So much for renting out the Lincoln bedroom...
jbone at place.org
jbone at place.org
Wed Nov 5 18:41:32 PST 2003
Remember all the "outrage" about the (cough, sputter) "nasty, corrupt,
amoral" Clintons giving overnight privileges and Lincoln Bedroom stays
to big Dem donors?
Sounds a bit hollow to me. By which I mean: mind-blowingly
hypocritical. Granted, this isn't "Prez" --- it's just the guy that's
got his former job. But hey --- while Bush might not have given
overnight privileges to big donors, he's just given them administration
posts and lots of policy latitude... Ken Lay had an office in the
White House. But hey, we'll never know why --- "executive privilege"
and "national security."
Blame Clinton. It's easier. He must've invented favoritism from whole
Perry-related solicitation draws criticism
Donors promised hunting trips with Texas governor
By Ken Herman
Tuesday, November 4, 2003
A new economic development effort based in the governor's office is
offering corporate executives an opportunity — at a cost of $150,000 —
to eat, meet and hunt with Gov. Rick Perry.
The goal is to raise $5 million to help Perry pitch a business
recruitment plan anchored by the state's new $295 million Enterprise
According to the solicitation, for $150,000, paid over three years,
executives and others interested in economic development get to attend
an annual quail hunt with Perry "at one of Texas' premier ranches," as
well as a "signature luncheon" at the Governor's Mansion, a "business
briefing" with Perry and their corporate logo on "marketing materials."
There also are perks packages for donors who give $75,000, $30,000,
$15,000 or $3,000.
Texas Democratic Party Chairman Charles Soechting blasted the
Republican governor for linking money and access.
"Rick's latest extortion racket is both greedy and seedy," Soechting
said. "He should immediately apologize to the businesses to whom he is
trying to sell access."
Perry spokeswoman Kathy Walt said critics are missing the real
motivation for donors.
"They are investing in the expansion of the Texas economy, something in
which they directly benefit," she said. "The donors will be investing
not just in their future but the future of Texas."
She added that other states have similar marketing efforts.
Walt said donors will get invited to events, but a donation "doesn't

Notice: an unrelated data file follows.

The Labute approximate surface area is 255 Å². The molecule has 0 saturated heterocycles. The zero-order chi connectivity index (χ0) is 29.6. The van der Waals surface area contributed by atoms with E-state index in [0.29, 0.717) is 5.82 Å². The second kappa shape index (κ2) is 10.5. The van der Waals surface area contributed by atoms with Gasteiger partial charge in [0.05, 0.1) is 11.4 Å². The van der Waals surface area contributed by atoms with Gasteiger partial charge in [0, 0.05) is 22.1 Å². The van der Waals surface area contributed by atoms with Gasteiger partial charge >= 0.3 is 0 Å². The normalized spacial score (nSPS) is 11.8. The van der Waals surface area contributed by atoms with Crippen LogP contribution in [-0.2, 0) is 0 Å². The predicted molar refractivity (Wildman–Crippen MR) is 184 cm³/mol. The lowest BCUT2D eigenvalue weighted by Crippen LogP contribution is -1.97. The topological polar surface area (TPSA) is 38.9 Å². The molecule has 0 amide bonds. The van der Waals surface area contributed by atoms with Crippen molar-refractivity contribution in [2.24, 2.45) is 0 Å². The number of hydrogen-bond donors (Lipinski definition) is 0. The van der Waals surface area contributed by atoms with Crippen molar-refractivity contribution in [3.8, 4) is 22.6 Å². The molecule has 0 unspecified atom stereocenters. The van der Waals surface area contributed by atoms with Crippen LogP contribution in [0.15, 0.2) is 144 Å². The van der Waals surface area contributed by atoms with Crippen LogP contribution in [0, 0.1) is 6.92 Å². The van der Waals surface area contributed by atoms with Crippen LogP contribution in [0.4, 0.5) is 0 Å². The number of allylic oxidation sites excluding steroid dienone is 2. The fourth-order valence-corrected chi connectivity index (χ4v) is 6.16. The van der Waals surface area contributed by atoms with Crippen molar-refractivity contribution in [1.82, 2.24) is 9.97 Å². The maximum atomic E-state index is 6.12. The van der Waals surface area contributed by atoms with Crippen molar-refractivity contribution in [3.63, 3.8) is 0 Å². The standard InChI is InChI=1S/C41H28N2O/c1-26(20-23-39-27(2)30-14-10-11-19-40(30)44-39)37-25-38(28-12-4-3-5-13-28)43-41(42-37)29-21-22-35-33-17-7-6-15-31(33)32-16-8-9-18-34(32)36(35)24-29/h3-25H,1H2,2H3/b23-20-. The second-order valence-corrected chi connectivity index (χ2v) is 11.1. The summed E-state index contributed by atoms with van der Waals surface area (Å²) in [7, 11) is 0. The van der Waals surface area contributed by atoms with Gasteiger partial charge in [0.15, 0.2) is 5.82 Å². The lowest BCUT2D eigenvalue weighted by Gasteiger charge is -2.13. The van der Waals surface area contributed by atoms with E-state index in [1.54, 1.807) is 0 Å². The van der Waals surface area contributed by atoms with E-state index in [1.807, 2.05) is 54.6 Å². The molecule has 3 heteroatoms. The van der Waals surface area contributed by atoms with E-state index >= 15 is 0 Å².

pay your way to the event." The cover letter on the solicitation packet
is signed by Massey Villarreal, president of TexasOne, a non-profit
organization established by Perry to market the Enterprise Fund.
"This is a $295-million deal-closing fund approved by the 78th Texas
Legislature and signed into law by Governor Perry," Villarreal said in
the letter. "TexasOne will complement this effort by creating a
'deal-opening' fund to establish our state as the national leader in
business expansions, relocations and job creation."
"As a (business) leader, Governor Perry needs your support to make this
initiative a success," Villarreal added.
Texas lawmakers this year moved the state's economic development
functions into the governor's office and, at Perry's behest, set up the
$295 million Enterprise Fund to recruit business to the state.
Perry announced the TexasOne program at a September business summit in
Austin, calling the $5 million solicitation "the next step in our
aggressive effort to bring jobs and prosperity to communities across
He announced that private donations would be solicited, but made no
mention that donors would get access to him.
In addition to the other perks, "tier one" donors who give $150,000
will join an advisory committee "that will provide recommendations on
the implementation and expenditure of marketing funds."
Several events are planned in conjunction with the Super Bowl in
Houston in January, though Walt said donors would have to pay for their
tickets to the game.
Villarreal was a 2001 Perry appointee as chairman of the state's
since-renamed General Services Commission. Villarreal withdrew because
a Houston technology consulting firm he headed was a subcontractor on
several state contracts.
Perry's business recruiting efforts took him to New York last month for
meetings with corporate executives and media interviews.
Soechting said that trip served as a model for similar efforts in the
fututre. In addition to the business-related meetings in New York,
Perry raised political money at an event hosted by insurance giant AIG.
"Texas businesses should not now be pressured to contribute to a slush
fund to pay for Rick Perry's out-of-state fundraising trips," Soechting
Tom Smith of Public Citizen, which monitors money and politics, said
TexasOne donors will have too much say over how the Enterprise Fund
money is spent.
"It will result in better business deals for those companies who are at
the table and contributing," he said.
"Their lips are smacking," Smith said of potential donors eager to
write checks. "The smart businessmen in Texas wouldn't keep investing
in political contributions and these types of funds if they didn't see
kherman at statesman.com; 445-1718
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